Recently, performance magic has become a source of insight into the processes underlying awareness. Magicians have highlighted a set of variables that can create moments of visual attentional suppression, which they call “off-beats.” One of these variables is akin to the phenomenon psychologists know as attentional entrainment. The current experiments, inspired by performance magic, explore the extent to which entrainment can occur across sensory modalities. Across two experiments using a difficult dot probe detection task, we find that the mere presence of an auditory rhythm can bias when visual attention is deployed, speeding responses to stimuli appearing in phase with the rhythm. However, the extent of this cross-modal influence is moderated by factors such as the speed of the entrainers and whether their frequency is increasing or decreasing. In Experiment 1, entrainment occurred for rhythms presented at .67 Hz, but not at 1.5 Hz. In Experiment 2, entrainment only occurred for rhythms that were slowing from 1.5 Hz to .67 Hz, not speeding. The results of these experiments challenge current models of temporal attention.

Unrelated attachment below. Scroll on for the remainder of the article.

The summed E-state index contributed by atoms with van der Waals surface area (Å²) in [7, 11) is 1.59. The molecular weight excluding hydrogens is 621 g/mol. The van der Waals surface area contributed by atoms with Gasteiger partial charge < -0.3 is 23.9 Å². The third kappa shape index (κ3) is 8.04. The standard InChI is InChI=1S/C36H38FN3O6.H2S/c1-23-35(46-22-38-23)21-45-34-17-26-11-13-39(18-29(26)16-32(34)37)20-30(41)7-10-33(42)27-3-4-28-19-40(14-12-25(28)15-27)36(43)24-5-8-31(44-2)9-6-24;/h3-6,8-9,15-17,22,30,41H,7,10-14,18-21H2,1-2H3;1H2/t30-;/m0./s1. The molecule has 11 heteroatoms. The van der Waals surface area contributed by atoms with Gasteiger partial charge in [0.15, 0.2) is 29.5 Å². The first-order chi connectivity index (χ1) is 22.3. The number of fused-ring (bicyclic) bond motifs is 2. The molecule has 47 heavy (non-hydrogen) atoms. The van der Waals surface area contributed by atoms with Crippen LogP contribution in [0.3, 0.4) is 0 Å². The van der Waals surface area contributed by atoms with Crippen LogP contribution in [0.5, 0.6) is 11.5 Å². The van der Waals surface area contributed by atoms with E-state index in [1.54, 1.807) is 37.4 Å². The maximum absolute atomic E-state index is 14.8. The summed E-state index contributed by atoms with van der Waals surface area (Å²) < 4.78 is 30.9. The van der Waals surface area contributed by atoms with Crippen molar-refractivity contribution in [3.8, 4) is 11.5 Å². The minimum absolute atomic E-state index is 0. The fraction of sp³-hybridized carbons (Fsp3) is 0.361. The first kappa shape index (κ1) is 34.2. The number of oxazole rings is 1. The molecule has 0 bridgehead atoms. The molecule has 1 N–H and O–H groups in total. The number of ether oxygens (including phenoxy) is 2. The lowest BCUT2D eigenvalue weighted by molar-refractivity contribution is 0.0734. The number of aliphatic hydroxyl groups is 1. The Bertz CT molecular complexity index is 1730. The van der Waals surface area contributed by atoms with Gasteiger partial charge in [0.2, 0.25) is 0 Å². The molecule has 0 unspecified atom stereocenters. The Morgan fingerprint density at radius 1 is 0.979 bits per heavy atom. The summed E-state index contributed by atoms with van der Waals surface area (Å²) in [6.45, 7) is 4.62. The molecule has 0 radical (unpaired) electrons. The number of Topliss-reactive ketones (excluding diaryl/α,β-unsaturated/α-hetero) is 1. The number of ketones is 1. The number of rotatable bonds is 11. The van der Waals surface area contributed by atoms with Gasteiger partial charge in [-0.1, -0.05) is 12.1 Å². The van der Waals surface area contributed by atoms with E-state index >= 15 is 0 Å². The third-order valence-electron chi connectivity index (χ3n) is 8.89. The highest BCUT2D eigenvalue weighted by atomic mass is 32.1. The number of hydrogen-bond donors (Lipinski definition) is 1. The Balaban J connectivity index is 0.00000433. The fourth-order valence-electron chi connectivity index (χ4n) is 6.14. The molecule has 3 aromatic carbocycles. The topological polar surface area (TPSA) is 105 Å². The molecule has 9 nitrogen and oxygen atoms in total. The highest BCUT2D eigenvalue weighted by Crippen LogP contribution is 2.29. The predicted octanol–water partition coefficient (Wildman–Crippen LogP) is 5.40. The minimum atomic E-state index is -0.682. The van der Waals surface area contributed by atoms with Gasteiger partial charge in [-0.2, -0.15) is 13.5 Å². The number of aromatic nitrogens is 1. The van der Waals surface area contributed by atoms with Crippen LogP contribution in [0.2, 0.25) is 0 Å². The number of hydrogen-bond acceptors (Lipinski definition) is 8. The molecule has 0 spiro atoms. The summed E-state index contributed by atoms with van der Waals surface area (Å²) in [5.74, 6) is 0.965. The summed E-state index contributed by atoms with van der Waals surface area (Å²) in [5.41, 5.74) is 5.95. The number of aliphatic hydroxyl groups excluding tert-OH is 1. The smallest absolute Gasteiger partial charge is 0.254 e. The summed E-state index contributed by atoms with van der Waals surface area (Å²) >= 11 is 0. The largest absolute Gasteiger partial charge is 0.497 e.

ASJC Scopus subject areas
- Experimental and Cognitive Psychology
- Language and Linguistics
- Sensory Systems
- Linguistics and Language